In the aftermath of Brexit, the United Kingdom is faced with the challenge of negotiating a relationship with the EU that balances Single Market access with national control over the movement of goods and workers. This article is the second of a four-part series examining the three models for a future U.K.-EU relationship.
Previously, we have provided an overview of the three models. Here, we analyze the “Norway Model.” We identify the main features, benefits and drawbacks. Future articles in this series will address the “Swiss Model” and the “Bilateral Trade Agreement Model.”
What is the Norway Model?
The Norway Model could also be called the “EEA Model,” since the country’s relationship with the European Union is defined through its membership in the European Economic Area (EEA). The EEA Agreement became effective on January 1, 1994. It joins together the 28 EU member states1, Norway, Iceland and Liechtenstein in the Single Market. It implements the four fundamental freedoms—free movement of goods, services, workers and capital—throughout the participating states.
What are the benefits for the United Kingdom?
As an EEA Agreement signatory, the United Kingdom would maintain access to the Single Market, allowing internal trade without customs fees on most goods and services.
Working from the preexisting EEA Agreement would also prevent the United Kingdom from having to start from scratch in trade negotiations with the EU.
What are the drawbacks for the United Kingdom?
Membership in the EEA would still require the United Kingdom to implement the majority of EU law and regulations, including all policy areas affecting the Single Market, such as financial services, product standards, social and employment laws, energy and climate change. Under this model, the think tank Open Europe estimates that 93 of the 100 costliest EU regulations would remain in place in the United Kingdom, at a cost of £33.3 billion annually.2
Despite obligations to implement most EU policies, the United Kingdom would have virtually no representation in Brussels. The United Kingdom would have no members on the European Council, Commission or Parliament; no nationals working in any of those bodies; and no judges on the European Court of Justice. While Norway has negotiated participation rights in a few EU bodies, including the European Defence Agency, Frontex and Europol, its influence remains limited. The United Kingdom could refuse to implement EU regulations; however, it would then be unable to export any noncompliant products and services to the Single Market.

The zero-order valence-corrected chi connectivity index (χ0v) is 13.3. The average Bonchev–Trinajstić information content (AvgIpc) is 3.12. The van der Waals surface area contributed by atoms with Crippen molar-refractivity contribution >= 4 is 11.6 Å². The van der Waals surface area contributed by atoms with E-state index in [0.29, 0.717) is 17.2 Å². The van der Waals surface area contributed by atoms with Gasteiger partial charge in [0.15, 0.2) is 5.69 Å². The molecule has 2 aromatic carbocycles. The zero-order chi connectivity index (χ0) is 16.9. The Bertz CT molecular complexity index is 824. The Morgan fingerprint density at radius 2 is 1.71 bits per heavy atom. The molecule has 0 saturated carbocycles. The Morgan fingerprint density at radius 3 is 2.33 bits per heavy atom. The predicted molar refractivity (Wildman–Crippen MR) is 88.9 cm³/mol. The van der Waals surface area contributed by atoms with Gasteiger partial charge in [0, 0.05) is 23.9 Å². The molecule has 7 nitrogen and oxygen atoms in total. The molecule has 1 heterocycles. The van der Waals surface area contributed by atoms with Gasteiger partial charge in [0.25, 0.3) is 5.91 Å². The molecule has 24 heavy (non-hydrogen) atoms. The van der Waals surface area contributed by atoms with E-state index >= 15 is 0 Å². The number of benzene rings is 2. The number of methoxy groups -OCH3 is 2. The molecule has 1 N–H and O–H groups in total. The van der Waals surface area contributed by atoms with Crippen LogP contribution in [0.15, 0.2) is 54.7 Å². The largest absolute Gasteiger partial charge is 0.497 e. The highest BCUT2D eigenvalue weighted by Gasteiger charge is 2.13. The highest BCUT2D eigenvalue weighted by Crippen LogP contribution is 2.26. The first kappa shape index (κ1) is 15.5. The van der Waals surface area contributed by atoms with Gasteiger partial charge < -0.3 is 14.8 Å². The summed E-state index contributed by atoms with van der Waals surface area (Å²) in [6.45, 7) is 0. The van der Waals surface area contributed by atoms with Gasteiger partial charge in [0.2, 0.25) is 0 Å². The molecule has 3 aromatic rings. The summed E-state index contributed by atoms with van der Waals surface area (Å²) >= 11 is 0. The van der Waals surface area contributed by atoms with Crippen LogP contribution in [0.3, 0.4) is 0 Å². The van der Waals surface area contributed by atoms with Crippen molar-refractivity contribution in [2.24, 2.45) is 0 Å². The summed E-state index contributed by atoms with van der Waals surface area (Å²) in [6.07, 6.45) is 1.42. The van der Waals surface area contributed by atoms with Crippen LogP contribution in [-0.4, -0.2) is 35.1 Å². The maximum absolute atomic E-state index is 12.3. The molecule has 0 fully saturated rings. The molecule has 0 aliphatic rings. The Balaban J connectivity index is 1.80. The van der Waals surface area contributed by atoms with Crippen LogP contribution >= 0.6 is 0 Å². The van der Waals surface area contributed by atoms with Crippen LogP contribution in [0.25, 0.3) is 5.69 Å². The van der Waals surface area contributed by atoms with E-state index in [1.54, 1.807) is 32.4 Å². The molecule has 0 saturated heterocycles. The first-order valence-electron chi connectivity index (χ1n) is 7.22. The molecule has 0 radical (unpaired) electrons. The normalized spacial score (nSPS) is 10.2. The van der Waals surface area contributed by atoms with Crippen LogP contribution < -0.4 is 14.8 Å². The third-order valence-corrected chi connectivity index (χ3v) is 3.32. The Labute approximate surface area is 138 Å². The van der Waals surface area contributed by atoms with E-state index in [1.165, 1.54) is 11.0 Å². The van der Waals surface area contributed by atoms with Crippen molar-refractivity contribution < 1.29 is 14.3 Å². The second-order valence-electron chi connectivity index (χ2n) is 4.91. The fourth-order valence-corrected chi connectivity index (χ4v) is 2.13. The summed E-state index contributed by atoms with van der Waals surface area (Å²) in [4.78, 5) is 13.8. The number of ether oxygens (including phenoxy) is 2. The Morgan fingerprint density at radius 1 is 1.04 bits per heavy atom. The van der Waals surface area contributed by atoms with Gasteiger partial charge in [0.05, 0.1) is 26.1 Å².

EEA members are also required to contribute to the EU budget. According to InFacts, Norway and the United Kingdom gave approximately the same per-capita net contribution to the European Union last year, valued at £96. The annual cost to the United Kingdom is not likely to diminish significantly.3
EEA members must also allow the free movement of workers consistent with all EU policies. Currently, all three EEA states that are not members of the European Union4 are members of the passport-free Schengen Area, enabling even freer entry by EU citizens than currently exists in the United Kingdom.
The features of the Norway Model do little to address the public concerns that animated the Brexit vote. Indeed, the United Kingdom would be required to make significant contributions to the EU budget, but would receive no meaningful power or influence in Brussels in return. The United Kingdom would also be required to implement a majority of EU policy, but the policy and regulatory interests of the United Kingdom would not be represented during the decision-making process.
Norway and Iceland negotiated several concessions relating to fisheries, a critical industry in those countries. The United Kingdom would need to achieve similar assurances for financial services and other core areas for the Norway Model to be worth the cost. However, success will be difficult without material bargaining chips in the hands of U.K. leaders at the negotiating table. The United Kingdom could point to the Liechtenstein emergency break-in order to obtain leverage on free movement. Possible reduction of the U.K. corporation tax could be another starting point, particularly as the EU member states push for harmonized, higher rates. Ultimately, U.K. leaders should assess the relative importance of unfettered Single Market access in the medium- to long-term, while preparing for protracted negotiations over the coming years.
1 The remaining EU member states after a formal U.K. exit are Austria, Belgium, Bulgaria, Croatia, Republic of Cyprus, Czech Republic, Denmark, Estonia, Finland, France, Germany, Greece, Hungary, Ireland, Italy, Latvia, Lithuania, Luxembourg, Malta, Netherlands, Poland, Portugal, Romania, Slovakia, Slovenia, Spain and Sweden.
4 These states are Norway, Iceland and Liechtenstein.
*This blog post was originally on Beyond Brexit.